While social theorists have long been interested in globalization, there has been an explosion of work on the topic in recent years.11x A number of leading social theorists have addressed the issue of globalization including Zygmunt Bauman, Globalization: The Human Consequences (New York: Columbia University Press, 1998); Ulrich Beck, What is Globalization? (Cambridge: Polity, 2000); Anthony Giddens, Runaway World: How Globalization is Reshaping our Lives (New York: Routledge, 2000); and Douglas Kellner, “Theorizing Globalization” Sociological Theory 20 (2002): 285–305. The flowering of such theories is a reflection of the fact that globalization is of great concern to, and of enormous significance for, much of the world’s population. They feel deeply about many things, including the fact that not only may they not be profiting economically from globalization, they may, in fact, be further disadvantaged by it. They may also balk about the external control exercised over their lives by international agencies (such as the IMF and World Bank) and other nations (especially the United States). Furthermore, there is a fear that indigenous culture is being undermined and overwhelmed by either a global culture or one associated with another nation (again, especially that of the United States). Of course, this opposition is not found everywhere. Developed nations that clearly gain from globalization are less likely to be opposed than less developed nations that feel disadvantaged by it.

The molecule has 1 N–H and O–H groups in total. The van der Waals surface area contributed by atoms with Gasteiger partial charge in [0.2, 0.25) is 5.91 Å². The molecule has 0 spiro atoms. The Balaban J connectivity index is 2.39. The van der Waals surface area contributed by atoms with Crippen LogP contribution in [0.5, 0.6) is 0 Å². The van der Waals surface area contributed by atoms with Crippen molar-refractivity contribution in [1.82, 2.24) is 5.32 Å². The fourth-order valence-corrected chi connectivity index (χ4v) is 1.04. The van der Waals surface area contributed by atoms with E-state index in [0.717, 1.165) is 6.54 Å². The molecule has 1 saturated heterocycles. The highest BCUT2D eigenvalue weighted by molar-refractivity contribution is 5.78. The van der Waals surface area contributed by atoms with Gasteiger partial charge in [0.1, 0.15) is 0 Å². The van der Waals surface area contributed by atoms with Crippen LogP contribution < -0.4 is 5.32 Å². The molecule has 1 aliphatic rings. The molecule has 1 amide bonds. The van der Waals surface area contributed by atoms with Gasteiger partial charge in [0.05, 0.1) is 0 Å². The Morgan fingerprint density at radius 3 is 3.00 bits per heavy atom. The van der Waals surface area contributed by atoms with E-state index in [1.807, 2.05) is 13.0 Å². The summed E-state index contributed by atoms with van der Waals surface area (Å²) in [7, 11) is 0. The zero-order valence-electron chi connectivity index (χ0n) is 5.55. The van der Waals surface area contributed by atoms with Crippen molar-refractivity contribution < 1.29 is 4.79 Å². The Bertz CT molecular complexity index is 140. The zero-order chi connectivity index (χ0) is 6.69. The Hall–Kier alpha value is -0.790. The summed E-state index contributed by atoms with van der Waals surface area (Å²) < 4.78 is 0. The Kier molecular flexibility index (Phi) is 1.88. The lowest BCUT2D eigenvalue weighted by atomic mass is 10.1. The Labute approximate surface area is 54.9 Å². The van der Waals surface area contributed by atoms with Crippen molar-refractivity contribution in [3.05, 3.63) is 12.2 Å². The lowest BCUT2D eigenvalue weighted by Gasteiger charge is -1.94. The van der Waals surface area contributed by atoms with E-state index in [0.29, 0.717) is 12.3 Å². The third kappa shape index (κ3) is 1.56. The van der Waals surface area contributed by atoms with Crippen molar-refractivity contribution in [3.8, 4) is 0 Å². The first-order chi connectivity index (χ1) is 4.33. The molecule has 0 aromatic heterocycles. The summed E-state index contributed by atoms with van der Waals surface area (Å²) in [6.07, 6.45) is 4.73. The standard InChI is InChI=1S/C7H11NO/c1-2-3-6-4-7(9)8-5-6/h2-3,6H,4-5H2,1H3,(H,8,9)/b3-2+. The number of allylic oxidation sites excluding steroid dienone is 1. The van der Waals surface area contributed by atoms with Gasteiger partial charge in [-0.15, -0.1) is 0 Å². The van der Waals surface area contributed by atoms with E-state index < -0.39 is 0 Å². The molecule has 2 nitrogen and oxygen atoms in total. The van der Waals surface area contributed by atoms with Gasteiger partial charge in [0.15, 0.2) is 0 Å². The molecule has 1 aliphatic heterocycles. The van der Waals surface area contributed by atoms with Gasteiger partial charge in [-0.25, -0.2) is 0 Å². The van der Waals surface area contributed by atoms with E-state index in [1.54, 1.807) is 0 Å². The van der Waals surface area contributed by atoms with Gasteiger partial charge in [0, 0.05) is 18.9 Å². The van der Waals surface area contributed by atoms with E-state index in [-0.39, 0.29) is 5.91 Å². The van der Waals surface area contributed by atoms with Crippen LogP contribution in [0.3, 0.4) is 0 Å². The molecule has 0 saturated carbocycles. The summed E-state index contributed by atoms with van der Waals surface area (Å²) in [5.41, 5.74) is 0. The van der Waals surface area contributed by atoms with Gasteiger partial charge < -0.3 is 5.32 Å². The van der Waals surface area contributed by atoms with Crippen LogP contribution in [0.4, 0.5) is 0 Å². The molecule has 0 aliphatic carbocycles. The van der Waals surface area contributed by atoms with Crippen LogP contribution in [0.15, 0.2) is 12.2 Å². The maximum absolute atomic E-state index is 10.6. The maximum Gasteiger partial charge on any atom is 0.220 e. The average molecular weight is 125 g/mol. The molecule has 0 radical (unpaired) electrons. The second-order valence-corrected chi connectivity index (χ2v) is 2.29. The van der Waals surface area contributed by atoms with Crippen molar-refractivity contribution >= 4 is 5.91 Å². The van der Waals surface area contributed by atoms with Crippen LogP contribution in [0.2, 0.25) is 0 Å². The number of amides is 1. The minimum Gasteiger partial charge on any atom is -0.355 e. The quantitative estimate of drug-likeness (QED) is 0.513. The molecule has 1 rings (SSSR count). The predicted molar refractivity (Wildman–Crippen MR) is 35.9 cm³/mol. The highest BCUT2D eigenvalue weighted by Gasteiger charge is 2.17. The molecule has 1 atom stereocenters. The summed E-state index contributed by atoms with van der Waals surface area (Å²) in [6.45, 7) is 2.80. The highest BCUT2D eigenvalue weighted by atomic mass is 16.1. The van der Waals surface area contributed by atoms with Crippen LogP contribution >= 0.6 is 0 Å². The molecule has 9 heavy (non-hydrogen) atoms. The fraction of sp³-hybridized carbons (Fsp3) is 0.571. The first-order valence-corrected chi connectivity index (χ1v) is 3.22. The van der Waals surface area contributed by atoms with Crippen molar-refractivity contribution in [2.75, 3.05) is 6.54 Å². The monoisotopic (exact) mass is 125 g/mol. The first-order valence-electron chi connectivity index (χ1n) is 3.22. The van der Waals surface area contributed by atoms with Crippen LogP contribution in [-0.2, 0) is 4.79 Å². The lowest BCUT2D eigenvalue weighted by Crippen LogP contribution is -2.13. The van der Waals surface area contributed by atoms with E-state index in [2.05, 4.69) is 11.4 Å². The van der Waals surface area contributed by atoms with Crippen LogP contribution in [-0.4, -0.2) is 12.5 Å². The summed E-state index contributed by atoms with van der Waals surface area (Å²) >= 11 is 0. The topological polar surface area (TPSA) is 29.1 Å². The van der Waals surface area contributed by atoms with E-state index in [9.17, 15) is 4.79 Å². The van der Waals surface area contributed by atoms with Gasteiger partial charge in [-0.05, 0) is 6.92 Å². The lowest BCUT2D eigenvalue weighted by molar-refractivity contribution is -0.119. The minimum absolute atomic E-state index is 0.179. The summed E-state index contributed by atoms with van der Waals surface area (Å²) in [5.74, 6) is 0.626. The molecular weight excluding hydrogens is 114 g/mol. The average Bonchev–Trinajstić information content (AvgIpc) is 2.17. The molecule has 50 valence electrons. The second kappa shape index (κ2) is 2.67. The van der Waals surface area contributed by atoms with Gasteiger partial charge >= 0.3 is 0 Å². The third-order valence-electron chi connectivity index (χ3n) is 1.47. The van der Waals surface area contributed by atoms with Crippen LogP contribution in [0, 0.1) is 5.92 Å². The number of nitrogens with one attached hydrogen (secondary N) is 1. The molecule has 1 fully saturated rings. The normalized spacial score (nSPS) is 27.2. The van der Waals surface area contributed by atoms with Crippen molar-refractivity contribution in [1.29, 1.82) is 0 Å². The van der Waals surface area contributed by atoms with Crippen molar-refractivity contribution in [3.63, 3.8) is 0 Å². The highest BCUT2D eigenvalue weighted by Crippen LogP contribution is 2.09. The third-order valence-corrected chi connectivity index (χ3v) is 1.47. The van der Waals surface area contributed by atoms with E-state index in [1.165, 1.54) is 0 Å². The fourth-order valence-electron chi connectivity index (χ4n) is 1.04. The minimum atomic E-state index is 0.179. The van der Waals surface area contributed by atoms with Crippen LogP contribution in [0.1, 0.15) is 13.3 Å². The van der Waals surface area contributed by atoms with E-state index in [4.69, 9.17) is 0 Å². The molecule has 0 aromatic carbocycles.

The complexity of responses to globalization is matched by the complexity of globalization itself. Despite all the attention that the phenomenon of globalization attracts, the terms used to discuss it are still inadequate to the task of addressing its complex processes. This essay attempts to redress this inadequacy by exploring the concept of glocalization, developing a companion term—grobalization—and exploring the utility of these concepts for a more nuanced understanding of globalization, particularly as it relates to commodification